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One Time Performance

I was there when my granddaughter, Lindsay, came bursting into the kitchen with such excitement that my daughter and I could barely make out what she was saying.
My daughter said, “Calm down, now just what is it that you’re trying to say?”
     “Well Mom, I’m in a play at school and I need a long dress, something old fashion like when grandma was little”. I silently let that one go by me.   We were able to discern that the sixth grade class was putting on a play and she needed to have a certain costume. My daughter responded, as most moms would have, “I guess I can scrounge up something”. And so the saga began.
     She wanted a long skirt I suggested adding some material on to an existing skirt. “No, no, Grandma that won’t do”. I compromised and said,”O.K. I’ll make the skirt”. Now there was still the matter of a blouse. Making a skirt is pretty easy but a blouse was not my forte. Nothing she owned was appropriate (according to Lindsay) so, mom agreed to buy a new blouse, which cost double the price of the skirt material.
     “What about shoes I’m going to need shoes.” she chided. 
     “You can wear your new dress shoes,” said mom
     “Those shoes are not old fashion looking” said Lindsay
     “Well what about your sneakers,” said Mom
     “Oh, Mom”. “All the other girls will be wearing ankle boots. I want boots too.”
My daughter stood her ground as she said,” No, I am absolutely not going to buy boots, no...No...No…”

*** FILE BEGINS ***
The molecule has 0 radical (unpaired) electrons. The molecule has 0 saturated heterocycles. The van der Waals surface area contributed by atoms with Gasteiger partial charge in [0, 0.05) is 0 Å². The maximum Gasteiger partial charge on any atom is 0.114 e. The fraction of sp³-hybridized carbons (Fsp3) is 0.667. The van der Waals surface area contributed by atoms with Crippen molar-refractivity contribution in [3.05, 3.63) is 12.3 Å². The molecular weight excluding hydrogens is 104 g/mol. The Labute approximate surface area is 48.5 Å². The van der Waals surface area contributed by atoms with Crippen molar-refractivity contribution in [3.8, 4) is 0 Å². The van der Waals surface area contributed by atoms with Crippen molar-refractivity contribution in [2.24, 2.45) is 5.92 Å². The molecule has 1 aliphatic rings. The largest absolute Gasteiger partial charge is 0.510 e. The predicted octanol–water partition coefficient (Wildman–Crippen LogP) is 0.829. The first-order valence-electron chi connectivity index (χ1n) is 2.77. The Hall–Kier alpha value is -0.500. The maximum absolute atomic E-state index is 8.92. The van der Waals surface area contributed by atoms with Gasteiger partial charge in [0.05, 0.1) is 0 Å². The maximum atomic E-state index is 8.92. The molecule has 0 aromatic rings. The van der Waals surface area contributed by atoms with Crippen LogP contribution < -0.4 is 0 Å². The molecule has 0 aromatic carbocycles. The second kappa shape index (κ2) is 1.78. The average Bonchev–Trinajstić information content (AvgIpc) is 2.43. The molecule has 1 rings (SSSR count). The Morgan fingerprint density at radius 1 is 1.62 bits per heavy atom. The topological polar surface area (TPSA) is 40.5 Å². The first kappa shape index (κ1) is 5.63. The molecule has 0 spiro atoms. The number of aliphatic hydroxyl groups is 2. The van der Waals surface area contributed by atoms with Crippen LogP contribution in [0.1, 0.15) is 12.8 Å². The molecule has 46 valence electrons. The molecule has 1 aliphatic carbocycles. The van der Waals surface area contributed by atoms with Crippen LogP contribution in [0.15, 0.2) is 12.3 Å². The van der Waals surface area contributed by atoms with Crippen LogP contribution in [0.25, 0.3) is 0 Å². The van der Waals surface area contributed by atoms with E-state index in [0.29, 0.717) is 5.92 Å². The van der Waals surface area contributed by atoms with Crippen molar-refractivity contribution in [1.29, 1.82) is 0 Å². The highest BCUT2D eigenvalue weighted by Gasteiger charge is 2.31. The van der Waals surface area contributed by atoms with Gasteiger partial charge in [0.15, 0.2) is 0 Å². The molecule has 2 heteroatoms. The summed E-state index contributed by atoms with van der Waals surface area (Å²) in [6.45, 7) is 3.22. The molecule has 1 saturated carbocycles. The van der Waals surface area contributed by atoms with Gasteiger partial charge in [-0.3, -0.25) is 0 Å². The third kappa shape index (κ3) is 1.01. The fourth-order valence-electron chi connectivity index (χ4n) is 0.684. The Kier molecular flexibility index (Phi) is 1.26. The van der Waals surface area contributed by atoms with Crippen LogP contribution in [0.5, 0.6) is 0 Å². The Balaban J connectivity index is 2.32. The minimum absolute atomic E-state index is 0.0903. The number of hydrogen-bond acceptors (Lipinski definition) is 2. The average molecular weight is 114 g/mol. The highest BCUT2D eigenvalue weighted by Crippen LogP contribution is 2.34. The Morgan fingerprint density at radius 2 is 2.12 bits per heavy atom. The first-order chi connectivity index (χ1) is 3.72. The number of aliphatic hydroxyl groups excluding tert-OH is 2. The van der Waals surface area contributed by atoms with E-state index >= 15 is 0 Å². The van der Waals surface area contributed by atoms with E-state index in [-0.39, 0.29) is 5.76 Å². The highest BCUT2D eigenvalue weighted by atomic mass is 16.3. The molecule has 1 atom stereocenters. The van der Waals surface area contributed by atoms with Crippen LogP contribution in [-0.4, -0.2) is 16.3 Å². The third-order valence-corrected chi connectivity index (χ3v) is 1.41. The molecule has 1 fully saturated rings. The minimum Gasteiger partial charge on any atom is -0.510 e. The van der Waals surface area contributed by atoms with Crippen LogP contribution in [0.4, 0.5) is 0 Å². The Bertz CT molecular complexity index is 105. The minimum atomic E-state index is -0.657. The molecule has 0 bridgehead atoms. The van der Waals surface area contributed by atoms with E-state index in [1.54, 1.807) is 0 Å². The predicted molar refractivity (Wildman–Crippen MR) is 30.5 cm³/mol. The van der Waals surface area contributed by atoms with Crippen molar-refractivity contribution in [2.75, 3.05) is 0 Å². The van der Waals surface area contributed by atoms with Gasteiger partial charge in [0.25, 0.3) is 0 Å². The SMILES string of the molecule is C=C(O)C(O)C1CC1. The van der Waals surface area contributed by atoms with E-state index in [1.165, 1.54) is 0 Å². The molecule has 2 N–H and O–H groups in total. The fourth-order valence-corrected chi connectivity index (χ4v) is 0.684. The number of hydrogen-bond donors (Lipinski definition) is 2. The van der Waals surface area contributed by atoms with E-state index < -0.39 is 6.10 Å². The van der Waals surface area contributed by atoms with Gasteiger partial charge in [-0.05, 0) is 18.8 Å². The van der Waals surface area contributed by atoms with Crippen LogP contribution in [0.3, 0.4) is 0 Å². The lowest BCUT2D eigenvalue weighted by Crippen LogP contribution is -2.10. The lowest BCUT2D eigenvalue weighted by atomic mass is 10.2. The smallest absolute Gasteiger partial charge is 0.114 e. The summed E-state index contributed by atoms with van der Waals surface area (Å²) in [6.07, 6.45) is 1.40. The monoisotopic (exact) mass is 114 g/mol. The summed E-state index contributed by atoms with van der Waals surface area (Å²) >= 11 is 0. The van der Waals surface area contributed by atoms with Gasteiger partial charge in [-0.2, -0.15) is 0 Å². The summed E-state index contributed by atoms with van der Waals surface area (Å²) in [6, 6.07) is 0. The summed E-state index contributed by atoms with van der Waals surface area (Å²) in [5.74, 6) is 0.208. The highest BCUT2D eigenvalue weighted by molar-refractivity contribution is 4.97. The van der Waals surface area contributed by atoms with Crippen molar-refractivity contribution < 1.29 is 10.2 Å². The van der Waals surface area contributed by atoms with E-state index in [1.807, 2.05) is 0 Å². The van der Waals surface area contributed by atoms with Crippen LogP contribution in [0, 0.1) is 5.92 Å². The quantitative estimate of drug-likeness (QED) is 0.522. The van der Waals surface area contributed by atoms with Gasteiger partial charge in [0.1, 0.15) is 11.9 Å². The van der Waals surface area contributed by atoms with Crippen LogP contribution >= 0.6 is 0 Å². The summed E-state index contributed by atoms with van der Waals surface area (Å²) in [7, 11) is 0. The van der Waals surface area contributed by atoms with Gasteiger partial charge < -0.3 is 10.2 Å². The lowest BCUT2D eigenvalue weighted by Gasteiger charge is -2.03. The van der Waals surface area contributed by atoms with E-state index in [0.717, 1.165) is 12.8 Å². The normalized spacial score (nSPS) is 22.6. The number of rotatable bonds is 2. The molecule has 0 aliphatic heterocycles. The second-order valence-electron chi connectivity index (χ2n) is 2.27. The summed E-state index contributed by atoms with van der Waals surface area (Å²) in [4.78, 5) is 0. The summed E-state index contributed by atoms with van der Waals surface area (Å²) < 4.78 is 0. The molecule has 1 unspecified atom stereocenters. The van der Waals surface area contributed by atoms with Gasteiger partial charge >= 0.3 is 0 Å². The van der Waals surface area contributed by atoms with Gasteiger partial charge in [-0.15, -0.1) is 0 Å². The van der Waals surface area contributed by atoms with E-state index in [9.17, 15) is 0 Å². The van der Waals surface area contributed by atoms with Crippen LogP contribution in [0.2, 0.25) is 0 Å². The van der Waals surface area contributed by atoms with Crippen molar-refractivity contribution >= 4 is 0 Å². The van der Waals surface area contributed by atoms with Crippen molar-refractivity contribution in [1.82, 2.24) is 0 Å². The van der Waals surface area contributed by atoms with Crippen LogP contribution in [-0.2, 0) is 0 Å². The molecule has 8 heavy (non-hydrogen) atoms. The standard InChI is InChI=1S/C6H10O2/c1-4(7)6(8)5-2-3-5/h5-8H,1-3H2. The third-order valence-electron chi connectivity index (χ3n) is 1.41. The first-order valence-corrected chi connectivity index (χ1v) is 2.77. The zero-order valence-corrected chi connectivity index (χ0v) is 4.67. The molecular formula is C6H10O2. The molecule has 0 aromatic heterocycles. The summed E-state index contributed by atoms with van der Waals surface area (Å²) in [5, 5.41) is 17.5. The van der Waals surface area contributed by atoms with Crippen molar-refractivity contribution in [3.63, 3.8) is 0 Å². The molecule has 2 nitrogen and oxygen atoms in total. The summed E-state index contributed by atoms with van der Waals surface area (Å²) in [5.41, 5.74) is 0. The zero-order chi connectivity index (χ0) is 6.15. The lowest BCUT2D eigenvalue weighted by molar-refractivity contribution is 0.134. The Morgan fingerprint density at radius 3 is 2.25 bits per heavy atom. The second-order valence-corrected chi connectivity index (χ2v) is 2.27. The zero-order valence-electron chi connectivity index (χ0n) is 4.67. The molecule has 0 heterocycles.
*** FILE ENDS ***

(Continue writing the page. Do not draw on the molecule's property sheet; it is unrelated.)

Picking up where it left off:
After she bought the$40.00 ankle boots, things seemed to settle down. Lindsay spent every day after school rehearsing. The awaited day finally arrived and she looked lovely in a light colored skirt with a big ruffle at the hem (I spent two days getting it just “right” according to Lindsay specifications)with a high-necked long sleeve blouse that hugged her arms. She looked very nineteenth century with delicate white lace at the neck of her blouse that framed her small face. Her (must have) boots were barely visible under her long skirt.
     The day of the show, Lindsay was upset because her brother, Evan, had a baseball game and might not have been   able to make the show and her dad was also going to be delayed at work. I assured her that Grandpa and I would certainly be there but it was not quiet enough to appease her disappointment.  The baseball game was scheduled to begin at five o’clock.  Lindsay had to be at school by five-thirty and the show was scheduled to begin at seven.  Evan was torn between going to his game and seeing his sister’s play.   Mother (as usual) came to the rescue.
     Solution: neighbor took Lindsay to school at five-thirty, while Mom drove Evan to his game. Grandpa and Grandma stood by for moral support. Via the wonderful invention of the cell phone, Mom and Dad communicated back and forth, back and forth, until Dad managed to get out of work in time to pick up Evan. Evan, sweaty and hot after a very tiring baseball game, which they won, changed into his jeans and shirt in the back seat of the van, while Dad rushed to get to the school barely making the opening scene.
    So there we were all family members present as we eagerly awaited the appearance of our “star”.  The play was a tableau, which as the narrator speaks the actors portray the scene with silence and motions. After about fifteen minutes had gone by, and still no Lindsay on stage, my daughter and I exchanged a puzzle look.  After thirty minutes we finally spotted her as the choir entered singing the finale. There she was in the back row, behind a well fed eleven year old singing her heart out. All we ever saw was her beautiful face. She could have been wearing her P.J.’s. I mentally calculated my daughter’s cost for this one time production(less than five minutes on stage) for a pre-teen who thinks high fashion is wearing jeans and a sweater.  Will she ever wear those clothes again?
Oh well, I thought, there is always Halloween.

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